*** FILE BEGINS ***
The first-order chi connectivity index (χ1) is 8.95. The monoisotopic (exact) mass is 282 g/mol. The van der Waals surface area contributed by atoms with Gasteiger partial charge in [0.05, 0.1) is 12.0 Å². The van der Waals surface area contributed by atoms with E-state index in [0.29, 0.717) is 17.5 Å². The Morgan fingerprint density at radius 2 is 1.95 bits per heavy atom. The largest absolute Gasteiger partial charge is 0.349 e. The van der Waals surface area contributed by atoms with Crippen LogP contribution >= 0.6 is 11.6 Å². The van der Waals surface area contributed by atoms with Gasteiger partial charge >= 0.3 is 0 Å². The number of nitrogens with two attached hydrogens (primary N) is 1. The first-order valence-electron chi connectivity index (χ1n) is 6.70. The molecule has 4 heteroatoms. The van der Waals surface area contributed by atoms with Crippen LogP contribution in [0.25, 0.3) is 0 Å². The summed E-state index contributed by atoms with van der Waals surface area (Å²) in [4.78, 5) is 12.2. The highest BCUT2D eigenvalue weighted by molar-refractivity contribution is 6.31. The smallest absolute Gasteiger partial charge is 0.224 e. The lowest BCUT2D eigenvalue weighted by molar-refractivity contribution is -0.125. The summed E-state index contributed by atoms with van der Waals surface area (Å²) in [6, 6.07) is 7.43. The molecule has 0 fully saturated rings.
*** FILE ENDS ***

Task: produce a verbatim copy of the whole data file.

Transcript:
The first-order chi connectivity index (χ1) is 8.95. The monoisotopic (exact) mass is 282 g/mol. The van der Waals surface area contributed by atoms with Gasteiger partial charge in [0.05, 0.1) is 12.0 Å². The van der Waals surface area contributed by atoms with E-state index in [0.29, 0.717) is 17.5 Å². The Morgan fingerprint density at radius 2 is 1.95 bits per heavy atom. The largest absolute Gasteiger partial charge is 0.349 e. The van der Waals surface area contributed by atoms with Crippen LogP contribution >= 0.6 is 11.6 Å². The van der Waals surface area contributed by atoms with Gasteiger partial charge >= 0.3 is 0 Å². The number of nitrogens with two attached hydrogens (primary N) is 1. The first-order valence-electron chi connectivity index (χ1n) is 6.70. The molecule has 4 heteroatoms. The van der Waals surface area contributed by atoms with Crippen LogP contribution in [0.25, 0.3) is 0 Å². The summed E-state index contributed by atoms with van der Waals surface area (Å²) in [4.78, 5) is 12.2. The highest BCUT2D eigenvalue weighted by molar-refractivity contribution is 6.31. The smallest absolute Gasteiger partial charge is 0.224 e. The lowest BCUT2D eigenvalue weighted by molar-refractivity contribution is -0.125. The summed E-state index contributed by atoms with van der Waals surface area (Å²) in [6, 6.07) is 7.43. The molecule has 0 fully saturated rings.